sudden hen aggression

Discussion in 'Chicken Behaviors and Egglaying' started by saltidog, Dec 14, 2015.

  1. saltidog

    saltidog Out Of The Brooder

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    I hope that I am posting under the correct category! I am uncertain if this forum is specific to egg laying behavior or to 1. behaviors of chickens and a separate category of 2. egg laying. I can repost elsewhere if this is the incorrect place. So here it goes -
    Good day all. On Friday morning when I opened the doors to our hen house, I found my 2 older, rescued hens to be fighting with each other, like roosters. I do not know what breed of chickens they are as they were rescued from a parking lot where they probably fell from a truck. They have been together nearly 3 years with no issues. Presently they are not laying. They are free range chickens. One of the hens is (or was?) a dominant female, who would cock a doodle do before we got our rooster. This is the one who got pecked in the face and comb pretty bad. However both hens were aggressive and I cannot say who started this. I have kept them separated since then but they cluck and carry on when they know the other one is in the area. On Sunday, I put one in a fenced area and had the other free ranging. They beat each other up on the heads again, only this time through the chicken wire. Today, they are both locked up in rabbit hutches as I fear the worst. I have also noticed that 2 of my banties have also been fighting but not to the extent of them drawing blood. I am finding this behavior with both pairs to be very odd and out of the ordinary. They only change I have made was to make a homemade scratch with cracked corn, oatmeal, sunflower seeds and flaxseeds. I did not give them shelled sunflower and I have been reading that the sunflowers should be shelled. I found this recipe on another site for healthy scratch grains for the winter. I am located in PA and the weather has been out of the ordinary balmy weather. I am wondering if I provided them with too much protein and the warm weather and protein created the energy which turned into an aggression. I am afraid of putting one with the flock for fear that the other chickens will smell and see the blood and scabs and they will kill her. I am not certain this will happen but it is a fear. I need help on how to fix this problem. Thanks for your expert advice ahead of time.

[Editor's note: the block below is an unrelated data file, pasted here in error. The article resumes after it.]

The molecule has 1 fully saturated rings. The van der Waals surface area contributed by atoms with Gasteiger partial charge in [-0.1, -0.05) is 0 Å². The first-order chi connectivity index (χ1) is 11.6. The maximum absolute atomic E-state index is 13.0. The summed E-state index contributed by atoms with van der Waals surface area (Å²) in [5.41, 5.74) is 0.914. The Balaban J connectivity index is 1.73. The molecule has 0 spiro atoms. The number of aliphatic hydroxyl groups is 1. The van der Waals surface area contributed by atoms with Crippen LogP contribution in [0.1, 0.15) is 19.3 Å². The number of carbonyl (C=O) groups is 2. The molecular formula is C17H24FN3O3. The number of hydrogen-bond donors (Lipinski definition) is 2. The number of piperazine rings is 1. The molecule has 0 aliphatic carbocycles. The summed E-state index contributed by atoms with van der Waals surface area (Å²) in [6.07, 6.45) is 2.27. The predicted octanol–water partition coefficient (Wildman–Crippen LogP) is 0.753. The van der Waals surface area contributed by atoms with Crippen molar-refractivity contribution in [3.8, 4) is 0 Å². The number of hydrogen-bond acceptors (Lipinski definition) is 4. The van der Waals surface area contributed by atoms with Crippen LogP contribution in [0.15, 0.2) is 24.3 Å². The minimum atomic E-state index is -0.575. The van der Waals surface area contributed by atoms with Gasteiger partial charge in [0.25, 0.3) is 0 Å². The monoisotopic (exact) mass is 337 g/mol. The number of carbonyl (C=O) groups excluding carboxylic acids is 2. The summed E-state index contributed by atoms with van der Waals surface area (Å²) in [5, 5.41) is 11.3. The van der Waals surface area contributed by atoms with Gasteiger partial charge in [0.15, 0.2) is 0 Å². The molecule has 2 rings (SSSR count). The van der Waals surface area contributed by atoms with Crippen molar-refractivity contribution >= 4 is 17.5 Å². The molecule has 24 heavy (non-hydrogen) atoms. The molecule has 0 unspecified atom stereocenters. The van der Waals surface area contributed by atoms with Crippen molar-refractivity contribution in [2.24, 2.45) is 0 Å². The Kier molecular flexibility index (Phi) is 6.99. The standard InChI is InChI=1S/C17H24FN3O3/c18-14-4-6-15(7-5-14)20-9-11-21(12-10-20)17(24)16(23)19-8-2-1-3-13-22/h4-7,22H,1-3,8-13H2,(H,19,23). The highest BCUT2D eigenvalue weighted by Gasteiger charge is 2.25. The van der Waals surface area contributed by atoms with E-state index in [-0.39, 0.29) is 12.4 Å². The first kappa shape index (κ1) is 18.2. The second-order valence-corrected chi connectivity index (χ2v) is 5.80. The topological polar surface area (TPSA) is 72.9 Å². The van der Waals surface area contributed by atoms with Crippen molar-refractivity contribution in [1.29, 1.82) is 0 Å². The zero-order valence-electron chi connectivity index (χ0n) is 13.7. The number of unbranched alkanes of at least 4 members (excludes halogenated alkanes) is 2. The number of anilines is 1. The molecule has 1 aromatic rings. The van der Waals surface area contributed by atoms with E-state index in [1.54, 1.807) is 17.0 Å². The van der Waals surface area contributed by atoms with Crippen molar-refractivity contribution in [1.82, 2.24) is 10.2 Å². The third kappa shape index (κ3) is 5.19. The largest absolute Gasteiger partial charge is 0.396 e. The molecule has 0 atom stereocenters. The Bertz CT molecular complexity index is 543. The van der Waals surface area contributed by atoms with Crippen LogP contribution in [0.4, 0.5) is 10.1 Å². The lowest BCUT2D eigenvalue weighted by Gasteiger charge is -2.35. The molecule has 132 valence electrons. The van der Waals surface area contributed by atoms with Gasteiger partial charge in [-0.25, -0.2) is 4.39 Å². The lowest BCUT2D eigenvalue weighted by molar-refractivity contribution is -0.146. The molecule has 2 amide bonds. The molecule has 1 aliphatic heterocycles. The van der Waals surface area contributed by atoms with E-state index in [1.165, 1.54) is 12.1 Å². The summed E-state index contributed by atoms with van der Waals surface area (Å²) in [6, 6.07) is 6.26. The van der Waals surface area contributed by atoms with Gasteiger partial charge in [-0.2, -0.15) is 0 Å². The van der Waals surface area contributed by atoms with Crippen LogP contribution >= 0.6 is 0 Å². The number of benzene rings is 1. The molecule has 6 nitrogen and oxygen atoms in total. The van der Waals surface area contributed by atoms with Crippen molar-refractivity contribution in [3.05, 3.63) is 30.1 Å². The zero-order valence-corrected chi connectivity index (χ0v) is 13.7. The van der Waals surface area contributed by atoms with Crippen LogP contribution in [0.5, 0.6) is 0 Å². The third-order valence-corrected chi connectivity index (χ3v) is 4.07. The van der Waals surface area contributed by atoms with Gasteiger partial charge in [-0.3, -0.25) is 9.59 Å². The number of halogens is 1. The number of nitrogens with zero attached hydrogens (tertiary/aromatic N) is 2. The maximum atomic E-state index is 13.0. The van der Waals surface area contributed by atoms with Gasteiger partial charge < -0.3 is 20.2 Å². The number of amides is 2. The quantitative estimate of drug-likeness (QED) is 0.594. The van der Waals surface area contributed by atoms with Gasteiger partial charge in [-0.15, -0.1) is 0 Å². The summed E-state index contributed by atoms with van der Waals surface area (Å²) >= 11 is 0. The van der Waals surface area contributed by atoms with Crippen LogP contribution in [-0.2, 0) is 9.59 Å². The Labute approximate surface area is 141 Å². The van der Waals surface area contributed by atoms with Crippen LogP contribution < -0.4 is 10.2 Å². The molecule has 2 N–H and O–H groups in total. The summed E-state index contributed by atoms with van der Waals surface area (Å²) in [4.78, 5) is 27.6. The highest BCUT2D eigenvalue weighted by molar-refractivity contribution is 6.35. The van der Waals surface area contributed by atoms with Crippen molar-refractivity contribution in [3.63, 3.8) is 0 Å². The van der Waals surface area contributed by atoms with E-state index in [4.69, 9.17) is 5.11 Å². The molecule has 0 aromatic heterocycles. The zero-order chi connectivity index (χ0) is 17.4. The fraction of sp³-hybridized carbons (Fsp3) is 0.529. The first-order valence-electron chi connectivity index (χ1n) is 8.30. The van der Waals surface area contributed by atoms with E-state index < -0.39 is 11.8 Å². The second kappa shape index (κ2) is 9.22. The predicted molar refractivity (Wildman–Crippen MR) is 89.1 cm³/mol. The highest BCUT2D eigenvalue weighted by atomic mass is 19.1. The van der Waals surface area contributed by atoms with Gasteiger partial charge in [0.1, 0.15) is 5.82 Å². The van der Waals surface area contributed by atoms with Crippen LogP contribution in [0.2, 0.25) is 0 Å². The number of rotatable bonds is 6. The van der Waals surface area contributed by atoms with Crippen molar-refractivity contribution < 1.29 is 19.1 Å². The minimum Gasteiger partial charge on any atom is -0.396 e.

2. azygous

    azygous Chicken Obsessed

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    Chickens occasionally will fight when one decides to challenge the existing pecking order. In other words, one of your rescued hens may have been the dominant one, and when the other one challenged her, a fight ensued. This is normal.

    It's usually resolved very quickly, and most people are never aware it even took place. In some cases, the battle will be protracted if neither hen is willing to back down and accept second place. They will fight until they get rank decided.

    If injuries occur, you need to treat the wounds if they're serious, and any fresh wound will be a source of unwanted attention unless you disguise it with a product such as Blu-kote.

    I know how disturbing it is to see your hens fight, but it's better to let them indulge in these skirmishes until they settle things. Not allowing them to do so only prolongs the conflict.
     
  3. saltidog

    saltidog Out Of The Brooder

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    Thanks on the bluekote tip. I have some and will use it. I quarantined them as I worry they will kill each other while we are at work. Plus I worry that the others will attack an injured one. Does this ever happen?
     
  4. azygous